Idora Park was indeed a working class amusement park. In a comment to a previous post, someone said that Idora Park was their idea of amusement parks–no one in his era (or mine) would have dreamed of going to Disney World. I don’t think I even became aware of the bigger regional amusement parks like Cedar Point until high school and my first time at Cedar Point was in college. Idora Park was my idea of an amusement park growing up.
The park was opened on May 30, 1899, the same day as Kennywood Park near Pittsburgh. Both were at the terminus of trolley lines and Idora Park was originally known as “Terminal Park” and operated by the Youngstown Park and Falls Street Railway Company. The park was located next to Mill Creek Park and near scenic Lanterman Falls. The idea was that urban dwellers, many working and living near the steel mills and other industries would take the trolley out to what was then mostly rural land on the South Side of Youngstown–and escape from the dirt and grime to a park-like fantasy world of rides, a dance hall, a midway and more–a glimpse of an idyllic life before returning to the workaday world. Youngstown Sheet and Tube, one of the big steel companies, would host company picnics at the park and as many as 20,000 workers and their families would come out on those days.
I remember my parents talking about going to dances at the Idora Ballroom with the Glenn Miller Orchestra and other big bands of the time. In my generation, rock groups like the Monkees and the Eagles played there as well as lots of local bands. There was always a big name band playing there on WHOT days, when you could get passes from the radio station to ride the rides all day.
My first memories of Idora Park were wide-eyed wonder as I came into the entrance and glimpsed the “Rockets” ride–these silver space ships suspended on cables that went round and round this central tower. That was the first time I ever flew! Afterwards, there was a stop at the French Fry stand at the base of the ride for the best french fries I’d ever eaten–Youngstowners still dream of these fries.
Nearby was the fun house. I wasn’t sure I liked it the first time–with its undulating floors, random shocks given by teenagers who operated the house, crawling through a rotating cylinder. Eventually it was fun, but to an awkward, somewhat overweight kid like me, not at first. There was also a Caterpiller ride nearby with cars that went round and round on an undulating track and for part of the time, you were covered in darkness by a canvas cover as you did so. That was fun! Then to settle down, you could take a ride on the park railroad–my first ride on anything resembling a train.
Lots more fun was the midway, trying to win prizes by knocking down so many milk cans, and more. There was the discovery of cotton candy, this billowy pink stuff on a cone that melted into sticky sweetness on your mouth and hands. Across the way was the carousel made by the Philadelphia Toboggan Company, that was the classic carousel. When the park closed, it was sold and now sits in Brooklyn Bridge Park in New York. Youngstowners dream of the day when they can bring it home and regret that we ever let it get away.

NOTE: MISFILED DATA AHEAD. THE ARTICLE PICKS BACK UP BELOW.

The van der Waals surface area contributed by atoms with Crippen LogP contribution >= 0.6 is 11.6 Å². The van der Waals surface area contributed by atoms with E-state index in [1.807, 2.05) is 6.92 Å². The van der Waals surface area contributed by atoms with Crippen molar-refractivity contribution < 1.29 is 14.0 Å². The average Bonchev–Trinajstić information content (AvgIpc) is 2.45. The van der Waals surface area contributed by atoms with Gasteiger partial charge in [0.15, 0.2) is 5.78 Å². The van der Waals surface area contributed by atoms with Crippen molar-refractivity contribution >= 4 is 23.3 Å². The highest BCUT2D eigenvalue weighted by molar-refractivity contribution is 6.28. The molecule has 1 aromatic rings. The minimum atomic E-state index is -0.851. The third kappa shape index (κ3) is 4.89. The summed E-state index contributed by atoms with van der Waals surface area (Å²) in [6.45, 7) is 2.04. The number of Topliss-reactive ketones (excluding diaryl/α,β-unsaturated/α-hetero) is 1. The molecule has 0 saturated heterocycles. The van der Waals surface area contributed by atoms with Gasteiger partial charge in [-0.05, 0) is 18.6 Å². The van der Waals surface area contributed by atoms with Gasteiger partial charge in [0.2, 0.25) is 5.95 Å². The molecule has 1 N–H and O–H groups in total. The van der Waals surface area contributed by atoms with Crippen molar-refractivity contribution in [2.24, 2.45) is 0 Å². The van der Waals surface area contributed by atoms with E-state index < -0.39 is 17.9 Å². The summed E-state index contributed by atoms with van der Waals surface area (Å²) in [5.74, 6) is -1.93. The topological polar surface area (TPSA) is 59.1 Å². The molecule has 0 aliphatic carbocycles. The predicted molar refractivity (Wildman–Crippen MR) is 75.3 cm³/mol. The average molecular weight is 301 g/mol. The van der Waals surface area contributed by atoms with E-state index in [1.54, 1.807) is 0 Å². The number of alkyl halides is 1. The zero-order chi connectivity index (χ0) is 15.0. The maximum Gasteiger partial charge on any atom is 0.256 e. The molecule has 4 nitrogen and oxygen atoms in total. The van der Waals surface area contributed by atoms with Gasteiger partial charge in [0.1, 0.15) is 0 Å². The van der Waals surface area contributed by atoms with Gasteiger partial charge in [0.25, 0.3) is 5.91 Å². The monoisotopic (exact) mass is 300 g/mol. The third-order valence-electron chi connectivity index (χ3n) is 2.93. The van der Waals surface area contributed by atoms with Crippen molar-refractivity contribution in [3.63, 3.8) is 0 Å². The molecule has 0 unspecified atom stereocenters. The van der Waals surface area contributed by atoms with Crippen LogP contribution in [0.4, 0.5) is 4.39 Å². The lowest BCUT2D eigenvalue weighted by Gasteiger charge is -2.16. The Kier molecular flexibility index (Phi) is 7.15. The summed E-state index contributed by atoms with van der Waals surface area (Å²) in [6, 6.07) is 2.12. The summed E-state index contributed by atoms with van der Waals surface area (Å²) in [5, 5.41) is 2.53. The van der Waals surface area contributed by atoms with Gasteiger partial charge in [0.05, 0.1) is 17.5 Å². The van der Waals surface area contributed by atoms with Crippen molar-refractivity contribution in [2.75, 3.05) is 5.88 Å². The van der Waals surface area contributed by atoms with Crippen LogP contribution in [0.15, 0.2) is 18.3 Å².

Nearby was the Rapids ride, which began by riding this boat through a dark, scary tunnel with things that would leap out at you, then floating in daylight along a “stream” before being towed up a hill and then “shooting the rapids” and getting utterly soaked when you hit the pond at the bottom of the hill.
My introduction to roller coasters was at Idora Park. When I was really young, we would ride the Jack Rabbit, the first coaster to be built at the park and exciting enough. I knew I was a “big” boy when my dad took me for the first time on the Wildcat. The Wildcat was a classic wooden roller coaster, painted yellow that, to borrow a New England phrase, was a “wicked good” coaster with steep descents that left your stomach in your throat, twists and turns, bumps and ascents that left you exhilarated and breathless. Coaster enthusiasts from throughout the U.S. loved to come to ride this classic coaster.
The demise of this coaster spelled the demise of the Park. On April 26, 1984, sparks from a welder’s torch started a fire that quickly spread to the Rapids and the Wildcat, destroying both as well as a number of concession stands along the midway. The carousel was saved and the Park managed to open for the 1984 season, closing to the public for the last time on September 3, 1984. In October, the rides were auctioned off. The land was eventually sold to a church which has yet to develop it.
I’m not sure that Idora Park would have survived in the Youngstown market in any event. Kennywood exists to this day, drawing on a much larger metro area and more distant from attractions like Cedar Point. Yet there is great sadness as well as a number of efforts to keep the memories of Idora Park alive, as this wonderful escape from work and urban life within the Youngstown city limits.
What was your first amusement park experience? If you remember Idora Park, what was your favorite memory?